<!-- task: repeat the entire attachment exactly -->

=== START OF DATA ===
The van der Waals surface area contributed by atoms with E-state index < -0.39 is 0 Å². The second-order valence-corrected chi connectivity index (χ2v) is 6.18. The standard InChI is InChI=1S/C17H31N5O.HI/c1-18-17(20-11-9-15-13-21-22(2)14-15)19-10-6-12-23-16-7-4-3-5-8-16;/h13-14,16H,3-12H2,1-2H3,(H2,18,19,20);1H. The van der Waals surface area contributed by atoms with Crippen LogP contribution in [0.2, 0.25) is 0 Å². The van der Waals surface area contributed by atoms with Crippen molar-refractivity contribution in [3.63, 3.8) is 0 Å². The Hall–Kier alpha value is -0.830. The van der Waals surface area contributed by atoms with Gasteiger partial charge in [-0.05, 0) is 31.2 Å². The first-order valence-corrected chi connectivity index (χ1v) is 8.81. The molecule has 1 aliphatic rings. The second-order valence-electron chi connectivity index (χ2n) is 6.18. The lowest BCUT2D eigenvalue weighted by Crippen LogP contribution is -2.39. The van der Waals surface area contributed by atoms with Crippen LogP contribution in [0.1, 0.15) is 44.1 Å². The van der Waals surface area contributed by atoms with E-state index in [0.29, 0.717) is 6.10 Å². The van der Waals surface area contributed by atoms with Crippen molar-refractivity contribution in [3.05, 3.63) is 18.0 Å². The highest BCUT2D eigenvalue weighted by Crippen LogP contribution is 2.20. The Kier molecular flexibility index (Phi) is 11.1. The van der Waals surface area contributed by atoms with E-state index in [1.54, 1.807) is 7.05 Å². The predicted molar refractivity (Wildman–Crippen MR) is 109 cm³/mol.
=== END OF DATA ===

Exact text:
The van der Waals surface area contributed by atoms with E-state index < -0.39 is 0 Å². The second-order valence-corrected chi connectivity index (χ2v) is 6.18. The standard InChI is InChI=1S/C17H31N5O.HI/c1-18-17(20-11-9-15-13-21-22(2)14-15)19-10-6-12-23-16-7-4-3-5-8-16;/h13-14,16H,3-12H2,1-2H3,(H2,18,19,20);1H. The van der Waals surface area contributed by atoms with Crippen LogP contribution in [0.2, 0.25) is 0 Å². The van der Waals surface area contributed by atoms with Crippen molar-refractivity contribution in [3.63, 3.8) is 0 Å². The Hall–Kier alpha value is -0.830. The van der Waals surface area contributed by atoms with Gasteiger partial charge in [-0.05, 0) is 31.2 Å². The first-order valence-corrected chi connectivity index (χ1v) is 8.81. The molecule has 1 aliphatic rings. The second-order valence-electron chi connectivity index (χ2n) is 6.18. The lowest BCUT2D eigenvalue weighted by Crippen LogP contribution is -2.39. The van der Waals surface area contributed by atoms with Crippen LogP contribution in [0.1, 0.15) is 44.1 Å². The van der Waals surface area contributed by atoms with E-state index in [0.29, 0.717) is 6.10 Å². The van der Waals surface area contributed by atoms with Crippen molar-refractivity contribution in [3.05, 3.63) is 18.0 Å². The highest BCUT2D eigenvalue weighted by Crippen LogP contribution is 2.20. The Kier molecular flexibility index (Phi) is 11.1. The van der Waals surface area contributed by atoms with E-state index in [1.54, 1.807) is 7.05 Å². The predicted molar refractivity (Wildman–Crippen MR) is 109 cm³/mol.